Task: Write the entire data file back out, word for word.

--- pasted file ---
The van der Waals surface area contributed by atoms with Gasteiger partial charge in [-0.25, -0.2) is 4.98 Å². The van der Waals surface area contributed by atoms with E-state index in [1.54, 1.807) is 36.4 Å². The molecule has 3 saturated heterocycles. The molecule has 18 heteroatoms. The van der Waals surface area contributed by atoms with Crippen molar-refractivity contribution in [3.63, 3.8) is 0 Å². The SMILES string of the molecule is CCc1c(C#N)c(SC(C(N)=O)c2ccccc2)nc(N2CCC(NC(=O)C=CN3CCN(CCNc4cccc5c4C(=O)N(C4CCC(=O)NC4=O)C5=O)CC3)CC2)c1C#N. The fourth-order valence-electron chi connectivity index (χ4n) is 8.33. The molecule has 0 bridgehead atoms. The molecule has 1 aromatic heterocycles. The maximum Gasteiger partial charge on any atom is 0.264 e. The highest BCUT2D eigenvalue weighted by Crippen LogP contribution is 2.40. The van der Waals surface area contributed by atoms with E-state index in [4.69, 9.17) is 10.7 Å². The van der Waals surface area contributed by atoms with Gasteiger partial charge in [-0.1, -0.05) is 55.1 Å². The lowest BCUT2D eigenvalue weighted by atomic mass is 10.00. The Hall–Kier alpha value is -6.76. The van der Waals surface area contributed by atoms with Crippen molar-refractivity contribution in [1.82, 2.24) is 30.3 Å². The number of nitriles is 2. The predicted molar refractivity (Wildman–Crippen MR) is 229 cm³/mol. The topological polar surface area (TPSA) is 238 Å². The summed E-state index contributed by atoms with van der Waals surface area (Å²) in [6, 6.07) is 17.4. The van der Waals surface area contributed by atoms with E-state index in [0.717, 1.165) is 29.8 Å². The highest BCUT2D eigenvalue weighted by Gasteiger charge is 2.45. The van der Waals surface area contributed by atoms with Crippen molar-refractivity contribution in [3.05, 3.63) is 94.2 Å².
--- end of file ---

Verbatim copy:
The van der Waals surface area contributed by atoms with Gasteiger partial charge in [-0.25, -0.2) is 4.98 Å². The van der Waals surface area contributed by atoms with E-state index in [1.54, 1.807) is 36.4 Å². The molecule has 3 saturated heterocycles. The molecule has 18 heteroatoms. The van der Waals surface area contributed by atoms with Crippen molar-refractivity contribution in [3.63, 3.8) is 0 Å². The SMILES string of the molecule is CCc1c(C#N)c(SC(C(N)=O)c2ccccc2)nc(N2CCC(NC(=O)C=CN3CCN(CCNc4cccc5c4C(=O)N(C4CCC(=O)NC4=O)C5=O)CC3)CC2)c1C#N. The fourth-order valence-electron chi connectivity index (χ4n) is 8.33. The molecule has 0 bridgehead atoms. The molecule has 1 aromatic heterocycles. The maximum Gasteiger partial charge on any atom is 0.264 e. The highest BCUT2D eigenvalue weighted by Crippen LogP contribution is 2.40. The van der Waals surface area contributed by atoms with E-state index in [4.69, 9.17) is 10.7 Å². The van der Waals surface area contributed by atoms with Gasteiger partial charge in [-0.1, -0.05) is 55.1 Å². The lowest BCUT2D eigenvalue weighted by atomic mass is 10.00. The Hall–Kier alpha value is -6.76. The van der Waals surface area contributed by atoms with Crippen molar-refractivity contribution in [1.82, 2.24) is 30.3 Å². The number of nitriles is 2. The predicted molar refractivity (Wildman–Crippen MR) is 229 cm³/mol. The topological polar surface area (TPSA) is 238 Å². The summed E-state index contributed by atoms with van der Waals surface area (Å²) in [6, 6.07) is 17.4. The van der Waals surface area contributed by atoms with E-state index in [0.717, 1.165) is 29.8 Å². The highest BCUT2D eigenvalue weighted by Gasteiger charge is 2.45. The van der Waals surface area contributed by atoms with Crippen molar-refractivity contribution in [3.05, 3.63) is 94.2 Å².